cf bind-service gdpr-srv pdm -c ./.pdm/pdm-config.json
    

    You need two configuration files for the Personal Data Manager service. In our sample, you can find the .pdm/pdm-instance-config.json and .pdm/pdm-config.json files. Use them in addition to the reference documentation to build your own files later on.

    Using the SAP Personal Data Manager Application

    Open the SAP Personal Data Manager application from the Instances and Subscriptions page in the SAP BTP cockpit.

    tile in the cockpit

    In the personal data manager application you can search for data subjects with First Name, Last Name, and Date of Birth, or alternatively with their ID.

    PDM UI

    Audit Logging

    This section deals with Audit Logging for reading sensitive data and changes to personal data.

    In CDS, this can be handled mostly automatically by adding certain annotations to your business entity definitions.

    Audited Object is the Data Subject

    Let’s first look at the business entity Customers.

    using { cuid, Country } from '@sap/cds/common';
    
     entity Customers : cuid, managed {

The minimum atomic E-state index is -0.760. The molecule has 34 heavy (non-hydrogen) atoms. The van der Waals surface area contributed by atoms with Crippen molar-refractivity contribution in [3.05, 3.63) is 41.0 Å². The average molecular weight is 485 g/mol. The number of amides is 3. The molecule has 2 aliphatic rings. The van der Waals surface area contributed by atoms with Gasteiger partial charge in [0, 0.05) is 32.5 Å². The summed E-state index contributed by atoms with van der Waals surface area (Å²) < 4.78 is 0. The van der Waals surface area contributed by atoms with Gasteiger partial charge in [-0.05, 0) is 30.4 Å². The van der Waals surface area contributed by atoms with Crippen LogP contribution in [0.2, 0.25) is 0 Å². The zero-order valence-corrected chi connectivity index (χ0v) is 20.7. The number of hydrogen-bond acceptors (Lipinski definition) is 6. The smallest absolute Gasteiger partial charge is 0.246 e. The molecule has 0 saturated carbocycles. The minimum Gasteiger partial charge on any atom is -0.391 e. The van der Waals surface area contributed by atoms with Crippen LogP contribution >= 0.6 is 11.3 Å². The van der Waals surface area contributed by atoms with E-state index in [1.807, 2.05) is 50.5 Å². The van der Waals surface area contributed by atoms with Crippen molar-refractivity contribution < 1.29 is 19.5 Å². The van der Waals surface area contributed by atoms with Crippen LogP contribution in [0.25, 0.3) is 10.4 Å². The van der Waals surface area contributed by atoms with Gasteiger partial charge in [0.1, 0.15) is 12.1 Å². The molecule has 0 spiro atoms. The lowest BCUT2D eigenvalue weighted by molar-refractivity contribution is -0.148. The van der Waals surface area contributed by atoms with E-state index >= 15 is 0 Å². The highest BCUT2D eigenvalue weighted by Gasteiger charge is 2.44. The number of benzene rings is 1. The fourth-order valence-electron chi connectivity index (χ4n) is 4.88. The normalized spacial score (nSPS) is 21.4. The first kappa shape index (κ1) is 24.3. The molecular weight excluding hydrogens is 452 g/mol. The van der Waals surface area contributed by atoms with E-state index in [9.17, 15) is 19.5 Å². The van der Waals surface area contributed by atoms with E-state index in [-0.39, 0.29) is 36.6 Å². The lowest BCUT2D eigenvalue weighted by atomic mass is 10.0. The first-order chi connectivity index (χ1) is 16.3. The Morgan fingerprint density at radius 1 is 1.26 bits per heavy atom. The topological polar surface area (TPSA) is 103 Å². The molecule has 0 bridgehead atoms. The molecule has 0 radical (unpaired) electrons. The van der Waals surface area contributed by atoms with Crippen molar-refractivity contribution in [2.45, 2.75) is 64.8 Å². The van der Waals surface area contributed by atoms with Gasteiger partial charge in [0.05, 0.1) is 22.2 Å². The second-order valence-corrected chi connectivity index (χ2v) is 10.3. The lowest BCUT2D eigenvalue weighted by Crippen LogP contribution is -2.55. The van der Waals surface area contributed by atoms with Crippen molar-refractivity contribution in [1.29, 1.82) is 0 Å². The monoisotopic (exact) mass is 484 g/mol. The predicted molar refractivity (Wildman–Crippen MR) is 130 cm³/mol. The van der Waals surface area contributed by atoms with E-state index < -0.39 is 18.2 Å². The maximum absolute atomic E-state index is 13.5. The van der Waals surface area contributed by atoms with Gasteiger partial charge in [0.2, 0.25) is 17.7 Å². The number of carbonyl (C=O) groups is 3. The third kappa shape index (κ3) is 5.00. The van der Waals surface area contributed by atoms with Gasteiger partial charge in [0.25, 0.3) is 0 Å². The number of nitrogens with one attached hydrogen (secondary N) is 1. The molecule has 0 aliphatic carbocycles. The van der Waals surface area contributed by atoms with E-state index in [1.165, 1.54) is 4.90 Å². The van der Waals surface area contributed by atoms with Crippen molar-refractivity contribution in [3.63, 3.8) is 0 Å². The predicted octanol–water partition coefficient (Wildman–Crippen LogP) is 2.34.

email        : String;
      firstName    : String;
      lastName     : String;
      creditCardNo : String;
      dateOfBirth  : Date;
    }
    
    

    This entity is annotated in the db/data-privacy.cds file.

    
    annotate bookshop.Customers with @PersonalData : {
      DataSubjectRole : 'Customer',
      EntitySemantics : 'DataSubject'
    }
    {
      ID           @PersonalData.FieldSemantics : 'DataSubjectID';
      emailAddress @PersonalData.IsPotentiallyPersonal;
      firstName    @PersonalData.IsPotentiallyPersonal;
      lastName     @PersonalData.IsPotentiallyPersonal;
      creditCardNo @PersonalData.IsPotentiallySensitive;
      dateOfBirth  @PersonalData.IsPotentiallyPersonal;
    }
    
    annotate bookshop.Customers with @AuditLog.Operation : {
      Read   : true,
      Insert : true,
      Update : true,
      Delete : true
    };
    
    

    The following description shows the four levels from the previous section, going through the sample from top to bottom.

    Entity level - We annotate the entity as relevant for data privacy. In this case, the entity itself is marked as DataSubject.

    Key information level - We specify the header data of the audit log. The data subject is the customer itself. The customer is specified by the key in the ID field, which is introduced via the cuid aspect. So we annotate the ID as DataSubjectID.

    Field level - All data privacy-relevant data fields are marked with the annotations IsPotentiallyPersonal or IsPotentiallySensitive respectively.

    • IsPotentiallyPersonal is relevant for inducing audit logs for Insert, Update, Delete.